MBTA Mode Shares

As a followup to my claim in my first post about improving the MBTA about the low mode share of commuter rail for trips into Boston, here are some figures about commuter rail use, by sector. All numbers exclude commuters from inner suburbs and from Boston itself, since those would use the subway. Only Boston-bound commuters are included. I’m providing wider and narrower numbers, wider numbers corresponding to the entire sector defined by a commuter line and narrower numbers including only towns within reasonable range of a commuter station.

All commuter rail numbers come from the Bluebook and are averages as of February 2009, from page 74; be careful not to use numbers from the map on page 70, as they inflate the ridership on the Providence Line. All commute market numbers come from the 2000 census; I do not believe commuting patterns have changed so radically as to significantly alter the picture.

Update: we obtain the following table, explained below (see also computation error fix for Haverhill):

Line Wide market Narrow market Riders Share of wide Share of narrow
Old Colony 43,587 34,934 20,907 48% 60%
Providence, Stoughton 23,297 17,490 11,719 50% 67%
Franklin 14,899 12,747 7,043 47% 55%
Worcester 19,997 15,581 7,479 37% 48%
Fitchburg 16,544 13,358 5,883 38% 44%
Lowell 15,551 11,912 5,586 36% 47%
Haverhill 19,196 16,902 8,922 46% 53%
Newburyport, Rockport 26,926 25,534 13,230 49% 52%

Old Colony Lines (including Greenbush)

Commute market (wider): all of Plymouth County; Cohasset, Weymouth, Randolph, Holbrook, and Avon towns in Norfolk County

Commute market (narrower): including only the above Norfolk County towns and Plymouth County’s towns of Abington, Bridgewater (including East and West), Brockton, Hanson, Hingham, Hull, Kingston, Lakeville, Middleborough, Plymouth, Rockland, Scituate, and Whitman

Commuter volume (wider): 43,587

Commuter volume (narrower): 34,934

Inbound commuter rail ridership: 12,065 (excluding JFK-UMass, Quincy, and Braintree)

Extra transit use: 7,244 subway and commuter rail boardings in Quincy and Braintree beyond those accounted for by those two towns’ commuter market; 1,598 commuter ferry riders, mostly from Hingham

Mode share: 60% of the narrow market, 48% of the wide market

Providence and Stoughton Lines

Commute market (wider): all of Rhode Island, all of Massachusetts’ Bristol County, and the towns of Sharon, Canton, Stoughton, and Plainville in Norfolk County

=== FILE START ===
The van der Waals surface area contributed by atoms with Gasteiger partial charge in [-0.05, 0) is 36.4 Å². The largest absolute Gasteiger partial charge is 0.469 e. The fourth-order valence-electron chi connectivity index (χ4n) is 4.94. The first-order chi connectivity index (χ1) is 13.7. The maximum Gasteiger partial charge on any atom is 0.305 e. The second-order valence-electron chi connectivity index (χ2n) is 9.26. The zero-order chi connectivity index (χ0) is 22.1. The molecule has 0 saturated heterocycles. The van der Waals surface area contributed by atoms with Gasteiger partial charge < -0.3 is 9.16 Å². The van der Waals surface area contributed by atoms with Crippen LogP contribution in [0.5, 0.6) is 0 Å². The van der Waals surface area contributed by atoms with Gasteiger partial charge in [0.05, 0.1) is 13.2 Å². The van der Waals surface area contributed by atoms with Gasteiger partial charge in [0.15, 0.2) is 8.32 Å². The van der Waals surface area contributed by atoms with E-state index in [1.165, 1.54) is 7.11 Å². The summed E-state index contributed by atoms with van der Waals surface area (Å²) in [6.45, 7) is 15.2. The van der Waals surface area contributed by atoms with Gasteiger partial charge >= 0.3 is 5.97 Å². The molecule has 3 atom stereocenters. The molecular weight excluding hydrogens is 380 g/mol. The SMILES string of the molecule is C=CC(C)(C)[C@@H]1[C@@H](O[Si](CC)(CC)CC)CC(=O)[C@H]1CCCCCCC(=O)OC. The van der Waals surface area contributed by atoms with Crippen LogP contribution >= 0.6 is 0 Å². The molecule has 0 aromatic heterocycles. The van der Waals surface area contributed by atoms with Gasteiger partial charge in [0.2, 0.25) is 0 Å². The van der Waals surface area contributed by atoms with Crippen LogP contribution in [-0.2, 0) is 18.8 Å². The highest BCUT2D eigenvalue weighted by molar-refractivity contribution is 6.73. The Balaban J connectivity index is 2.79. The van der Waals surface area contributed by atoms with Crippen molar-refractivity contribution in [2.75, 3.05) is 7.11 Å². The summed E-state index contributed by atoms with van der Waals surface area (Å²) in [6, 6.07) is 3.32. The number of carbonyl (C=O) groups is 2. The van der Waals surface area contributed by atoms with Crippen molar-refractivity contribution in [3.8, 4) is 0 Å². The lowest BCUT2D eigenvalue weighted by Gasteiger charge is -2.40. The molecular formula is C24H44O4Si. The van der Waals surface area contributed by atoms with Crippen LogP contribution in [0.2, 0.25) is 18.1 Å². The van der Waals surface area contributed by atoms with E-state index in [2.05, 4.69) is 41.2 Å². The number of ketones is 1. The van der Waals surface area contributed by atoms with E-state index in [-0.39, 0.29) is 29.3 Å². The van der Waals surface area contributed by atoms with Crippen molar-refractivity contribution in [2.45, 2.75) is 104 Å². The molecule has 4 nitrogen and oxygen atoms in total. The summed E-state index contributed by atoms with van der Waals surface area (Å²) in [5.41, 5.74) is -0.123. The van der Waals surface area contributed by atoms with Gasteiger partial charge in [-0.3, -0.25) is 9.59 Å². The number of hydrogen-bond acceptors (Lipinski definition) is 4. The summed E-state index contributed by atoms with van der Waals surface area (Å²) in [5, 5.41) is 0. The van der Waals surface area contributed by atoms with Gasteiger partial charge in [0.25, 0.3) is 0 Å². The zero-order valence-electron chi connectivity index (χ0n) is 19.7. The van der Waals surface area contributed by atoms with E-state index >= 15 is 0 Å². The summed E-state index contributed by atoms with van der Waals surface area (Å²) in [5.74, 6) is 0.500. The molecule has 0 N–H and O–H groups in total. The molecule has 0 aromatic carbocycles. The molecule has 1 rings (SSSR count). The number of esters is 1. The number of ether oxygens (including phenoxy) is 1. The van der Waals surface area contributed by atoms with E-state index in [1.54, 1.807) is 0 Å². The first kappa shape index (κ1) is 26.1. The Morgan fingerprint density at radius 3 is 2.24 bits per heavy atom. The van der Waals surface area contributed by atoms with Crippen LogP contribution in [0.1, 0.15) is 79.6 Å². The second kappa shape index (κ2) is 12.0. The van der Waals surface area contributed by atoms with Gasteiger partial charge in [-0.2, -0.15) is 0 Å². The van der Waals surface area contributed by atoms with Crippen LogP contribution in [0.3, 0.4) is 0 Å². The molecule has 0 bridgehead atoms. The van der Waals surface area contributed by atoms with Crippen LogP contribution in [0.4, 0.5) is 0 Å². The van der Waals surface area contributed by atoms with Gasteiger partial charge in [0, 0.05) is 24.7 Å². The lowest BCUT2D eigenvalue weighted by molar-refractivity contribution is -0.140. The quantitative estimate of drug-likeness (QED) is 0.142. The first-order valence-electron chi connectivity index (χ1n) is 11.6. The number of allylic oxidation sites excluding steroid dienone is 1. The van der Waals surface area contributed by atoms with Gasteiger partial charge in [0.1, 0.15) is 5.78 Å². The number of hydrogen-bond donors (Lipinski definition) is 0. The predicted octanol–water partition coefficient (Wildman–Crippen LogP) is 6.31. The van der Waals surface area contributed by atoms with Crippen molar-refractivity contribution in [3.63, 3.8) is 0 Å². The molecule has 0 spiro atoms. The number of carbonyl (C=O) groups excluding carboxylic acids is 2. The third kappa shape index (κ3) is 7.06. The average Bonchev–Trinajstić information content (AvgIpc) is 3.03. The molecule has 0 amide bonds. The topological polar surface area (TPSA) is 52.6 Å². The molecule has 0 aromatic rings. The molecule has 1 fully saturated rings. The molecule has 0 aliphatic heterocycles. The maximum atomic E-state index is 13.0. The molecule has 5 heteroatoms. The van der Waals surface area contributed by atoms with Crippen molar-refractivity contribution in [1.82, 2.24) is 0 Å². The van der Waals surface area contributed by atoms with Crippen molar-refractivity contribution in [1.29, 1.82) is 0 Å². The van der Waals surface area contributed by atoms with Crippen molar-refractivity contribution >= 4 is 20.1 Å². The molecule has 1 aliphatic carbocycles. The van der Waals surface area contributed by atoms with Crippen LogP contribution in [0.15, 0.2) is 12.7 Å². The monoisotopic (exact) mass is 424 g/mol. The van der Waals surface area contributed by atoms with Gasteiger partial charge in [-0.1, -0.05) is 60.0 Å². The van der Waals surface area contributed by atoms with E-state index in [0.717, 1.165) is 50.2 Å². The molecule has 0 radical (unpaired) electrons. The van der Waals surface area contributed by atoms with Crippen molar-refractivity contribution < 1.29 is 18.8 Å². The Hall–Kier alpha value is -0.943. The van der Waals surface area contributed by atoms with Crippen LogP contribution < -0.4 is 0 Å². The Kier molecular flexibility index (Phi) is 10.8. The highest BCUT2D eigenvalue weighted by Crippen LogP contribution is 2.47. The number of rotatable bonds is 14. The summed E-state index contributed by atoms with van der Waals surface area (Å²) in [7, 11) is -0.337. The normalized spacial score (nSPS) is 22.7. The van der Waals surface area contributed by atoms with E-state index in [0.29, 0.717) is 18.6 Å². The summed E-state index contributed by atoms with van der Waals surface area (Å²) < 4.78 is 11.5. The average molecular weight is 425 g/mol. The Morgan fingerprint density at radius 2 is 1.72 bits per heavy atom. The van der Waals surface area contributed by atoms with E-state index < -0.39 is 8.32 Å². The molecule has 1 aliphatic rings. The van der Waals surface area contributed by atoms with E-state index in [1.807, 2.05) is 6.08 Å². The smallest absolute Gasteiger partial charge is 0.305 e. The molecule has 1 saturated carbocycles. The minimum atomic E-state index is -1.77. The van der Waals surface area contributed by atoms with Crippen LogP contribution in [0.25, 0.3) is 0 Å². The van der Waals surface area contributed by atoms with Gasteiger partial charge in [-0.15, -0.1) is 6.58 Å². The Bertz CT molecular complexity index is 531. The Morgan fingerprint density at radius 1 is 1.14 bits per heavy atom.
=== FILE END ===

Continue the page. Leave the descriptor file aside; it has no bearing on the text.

Commuter market (narrower): the three Norfolk County towns omitting Plainville, all of Rhode Island’s Providence and Kent Counties, and Massachusetts’ Bristol County’s towns of Attleboro (including North), Mansfield, Easton, Norton, and Seekonk

Commuter volume (wider): 23,297

Commuter volume (narrower): 17,490

Inbound commuter rail ridership: 11,719

Extra transit use: none

Mode share: 67% of the narrow market, 50% of the wide market

Franklin Line

Commute market (narrower): Norfolk County’s towns of Dedham, Westwood, Norwood, Walpole, Norfolk, and Franklin

Commute market (wider): the above plus the towns of Medfield, Medway, and Wrentham

Commuter volume (wider): 14,899

Commuter volume (narrower): 12,747

Inbound commuter rail ridership: 7,043

Extra transit use: none

Mode share: 55% of the narrow market, 47% of the wide market

Worcester Line

Commute market (wider): all of Worcester County except Fitchburg, Harvard, Westminster, Gardner, and Leominster; Wellesley; and Middlesex County’s towns of Natick, Ashland, Framingham, Marlborough, Hudson, Hopkinton, Holliston, and Sherborn

Commute market (narrower): Wellesley; Middlesex’s above counties omitting Hudson, Holliston, and Marlborough towns; and including only Worcester County’s towns of Southborough, Westborough, Northborough, Shrewsbury, Grafton, Worcester, Auburn, and Millbury

Commuter volume (wider): 19,997

Commuter volume (narrower): 15,581

Inbound commuter rail ridership: 7,479 (west of Newton only)

Extra transit use: none, as all Green Line usage is accounted for by Newton commuters

Mode share: 48% of the narrow market, 37% of the wide market

Fitchburg Line

Commute market (wider): Worcester County’s Fitchburg, Harvard, Westminster, Gardner, and Leominster towns; Middlesex County’s Belmont, Waltham, Wayland, Weston, Concord, Sudbury, Acton, Maynard, Stow, Lincoln, Littleton, Boxborough, Ayer, and Townsend towns

Commute market (narrower): Worcester County’s Fitchburg and Leominster only; Middlesex County’s above towns, omitting Stow, Townsend, Wayland, and Sudbury

Commuter volume (wider): 16,544

Commuter volume (narrower): 13,358

Inbound commuter rail ridership: 5,883 excluding Porter

Extra transit use: two local bus lines (70, 70A) to Waltham with 4,343 trips in each direction and two more express lines (553-4) with a combined 681 trips (none serving just Waltham, but also Newton or Cambridge), but conversely much of the ridership Waltham generates is non-commuter student traffic